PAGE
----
Let me take a step back. I haven’t shared this story here before because sometimes I believe she is right and all the guilt and shame and pain re-surface. Her story is (or was) that she and her husband/my partner were polyamorous. She “allowed” me to start dating her husband…and then we fell in love (her husband and I). They (she and my partner) got divorced after a number of months of turmoil (turmoil that was happening before I came into the picture, mind you). She believes at this point, he (my partner) left her for me, the “younger” and more “adventurous” girl living out of a “fucking van.” Her story is replacement. It’s likely more complicated than that for her, but she has said multiple times to me and to him that I “should have left when I saw their marriage falling apart.” Her story is that I should have essentially prioritized their marriage over my relationship and my feelings and my love of her husband. Don’t think I didn’t feel that at some points. They have kids. I love their kids. I loved their marriage. And I did tell him (my partner) that maybe I should go. He said I could, but that he would be devastated and that this really had nothing to do with me. It was their marriage – *their* marriage – and that is what was failing and it was failing before I got there. Nevertheless, her words still ring in my head occasionally, especially as I sit there living the life I feel that she used to or maybe even is entitled to with him.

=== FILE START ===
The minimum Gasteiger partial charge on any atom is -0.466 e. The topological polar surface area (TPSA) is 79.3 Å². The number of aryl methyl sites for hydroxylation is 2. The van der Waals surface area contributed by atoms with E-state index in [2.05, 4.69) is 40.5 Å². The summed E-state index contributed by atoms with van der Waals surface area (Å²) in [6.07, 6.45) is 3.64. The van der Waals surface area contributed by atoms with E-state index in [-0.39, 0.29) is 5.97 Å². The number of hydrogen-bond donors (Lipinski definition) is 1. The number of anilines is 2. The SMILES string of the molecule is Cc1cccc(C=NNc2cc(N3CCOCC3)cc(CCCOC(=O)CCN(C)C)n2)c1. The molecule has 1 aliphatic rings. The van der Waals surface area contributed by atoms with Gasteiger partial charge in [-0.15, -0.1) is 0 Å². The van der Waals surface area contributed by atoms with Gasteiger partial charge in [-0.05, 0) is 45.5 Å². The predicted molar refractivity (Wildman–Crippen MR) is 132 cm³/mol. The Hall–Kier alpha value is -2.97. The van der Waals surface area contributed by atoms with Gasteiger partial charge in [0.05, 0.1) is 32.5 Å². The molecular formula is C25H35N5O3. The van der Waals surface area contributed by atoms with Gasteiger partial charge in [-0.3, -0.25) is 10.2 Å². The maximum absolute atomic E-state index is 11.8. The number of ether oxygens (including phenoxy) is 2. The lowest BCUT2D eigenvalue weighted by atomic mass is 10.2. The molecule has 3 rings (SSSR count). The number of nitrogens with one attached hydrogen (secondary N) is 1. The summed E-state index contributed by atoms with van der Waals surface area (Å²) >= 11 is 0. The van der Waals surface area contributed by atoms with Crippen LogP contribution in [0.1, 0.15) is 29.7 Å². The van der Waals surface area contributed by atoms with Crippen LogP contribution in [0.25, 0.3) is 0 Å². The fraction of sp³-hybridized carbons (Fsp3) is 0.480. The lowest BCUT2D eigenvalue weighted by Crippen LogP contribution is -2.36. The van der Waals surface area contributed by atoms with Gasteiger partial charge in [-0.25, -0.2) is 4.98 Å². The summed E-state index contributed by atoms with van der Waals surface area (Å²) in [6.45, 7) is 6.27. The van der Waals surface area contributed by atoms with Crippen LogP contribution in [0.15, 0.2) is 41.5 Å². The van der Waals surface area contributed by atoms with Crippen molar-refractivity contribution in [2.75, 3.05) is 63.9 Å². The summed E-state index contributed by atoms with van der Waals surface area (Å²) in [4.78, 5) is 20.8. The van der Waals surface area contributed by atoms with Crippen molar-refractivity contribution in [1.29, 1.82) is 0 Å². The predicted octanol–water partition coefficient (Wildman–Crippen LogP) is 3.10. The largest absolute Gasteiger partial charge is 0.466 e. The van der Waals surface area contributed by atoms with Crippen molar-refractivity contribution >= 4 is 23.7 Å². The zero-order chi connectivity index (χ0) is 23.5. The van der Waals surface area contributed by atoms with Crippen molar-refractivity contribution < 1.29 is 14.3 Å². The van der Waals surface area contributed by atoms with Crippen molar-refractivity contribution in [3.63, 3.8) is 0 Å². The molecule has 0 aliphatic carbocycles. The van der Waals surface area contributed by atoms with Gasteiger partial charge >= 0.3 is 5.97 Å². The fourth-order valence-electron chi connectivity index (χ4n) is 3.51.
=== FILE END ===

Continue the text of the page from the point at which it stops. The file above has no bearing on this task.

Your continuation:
I’ve been reading her blog that she created when they separated. It’s her story of heart-rending feelings she has about their divorce and mostly about losing him (to me). In the beginning it was at least. More lately, it’s been about just the grief of losing. And today, I read her post and it mirrored my feelings, but from the other side. She went on a camping trip with just the kids and was grieving losing her family of four, stating that now she is a “family of three.” Moreover, she stated her grief prevented her from being in the moment with her kids. Meanwhile, I’m reading this while feeling utterly disconnected from the “family” I’ve “acquired” – the “family” that very clearly does not really include me even when I’m sitting right there in front of them. I am an outsider. I am a family of one.